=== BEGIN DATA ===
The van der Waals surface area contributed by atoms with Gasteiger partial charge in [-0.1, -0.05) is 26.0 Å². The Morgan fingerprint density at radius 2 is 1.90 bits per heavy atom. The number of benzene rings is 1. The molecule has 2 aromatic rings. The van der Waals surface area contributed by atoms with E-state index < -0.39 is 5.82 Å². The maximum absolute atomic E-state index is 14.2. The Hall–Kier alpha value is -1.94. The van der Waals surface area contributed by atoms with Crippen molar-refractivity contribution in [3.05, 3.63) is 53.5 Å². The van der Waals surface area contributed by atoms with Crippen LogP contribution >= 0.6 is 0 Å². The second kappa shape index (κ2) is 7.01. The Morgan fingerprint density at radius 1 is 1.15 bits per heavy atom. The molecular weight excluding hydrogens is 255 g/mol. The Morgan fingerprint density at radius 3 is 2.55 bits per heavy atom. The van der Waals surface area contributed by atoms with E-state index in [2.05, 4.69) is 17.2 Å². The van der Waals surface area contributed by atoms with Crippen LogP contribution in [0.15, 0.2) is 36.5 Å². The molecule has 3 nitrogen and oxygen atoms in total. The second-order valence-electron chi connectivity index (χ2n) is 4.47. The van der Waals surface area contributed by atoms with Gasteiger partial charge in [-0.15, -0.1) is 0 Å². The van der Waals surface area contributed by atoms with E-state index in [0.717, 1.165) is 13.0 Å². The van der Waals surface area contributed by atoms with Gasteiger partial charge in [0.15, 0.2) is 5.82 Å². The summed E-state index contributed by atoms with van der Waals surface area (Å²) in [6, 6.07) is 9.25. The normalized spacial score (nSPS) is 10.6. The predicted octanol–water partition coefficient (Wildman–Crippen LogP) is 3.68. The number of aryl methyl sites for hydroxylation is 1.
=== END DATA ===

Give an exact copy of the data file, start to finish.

The van der Waals surface area contributed by atoms with Gasteiger partial charge in [-0.1, -0.05) is 26.0 Å². The Morgan fingerprint density at radius 2 is 1.90 bits per heavy atom. The number of benzene rings is 1. The molecule has 2 aromatic rings. The van der Waals surface area contributed by atoms with E-state index < -0.39 is 5.82 Å². The maximum absolute atomic E-state index is 14.2. The Hall–Kier alpha value is -1.94. The van der Waals surface area contributed by atoms with Crippen molar-refractivity contribution in [3.05, 3.63) is 53.5 Å². The van der Waals surface area contributed by atoms with Crippen LogP contribution >= 0.6 is 0 Å². The second kappa shape index (κ2) is 7.01. The Morgan fingerprint density at radius 1 is 1.15 bits per heavy atom. The molecular weight excluding hydrogens is 255 g/mol. The Morgan fingerprint density at radius 3 is 2.55 bits per heavy atom. The van der Waals surface area contributed by atoms with E-state index in [2.05, 4.69) is 17.2 Å². The van der Waals surface area contributed by atoms with Crippen LogP contribution in [0.15, 0.2) is 36.5 Å². The molecule has 3 nitrogen and oxygen atoms in total. The second-order valence-electron chi connectivity index (χ2n) is 4.47. The van der Waals surface area contributed by atoms with Gasteiger partial charge in [-0.15, -0.1) is 0 Å². The van der Waals surface area contributed by atoms with E-state index in [0.717, 1.165) is 13.0 Å². The van der Waals surface area contributed by atoms with Gasteiger partial charge in [0.15, 0.2) is 5.82 Å². The summed E-state index contributed by atoms with van der Waals surface area (Å²) in [6, 6.07) is 9.25. The normalized spacial score (nSPS) is 10.6. The predicted octanol–water partition coefficient (Wildman–Crippen LogP) is 3.68. The number of aryl methyl sites for hydroxylation is 1.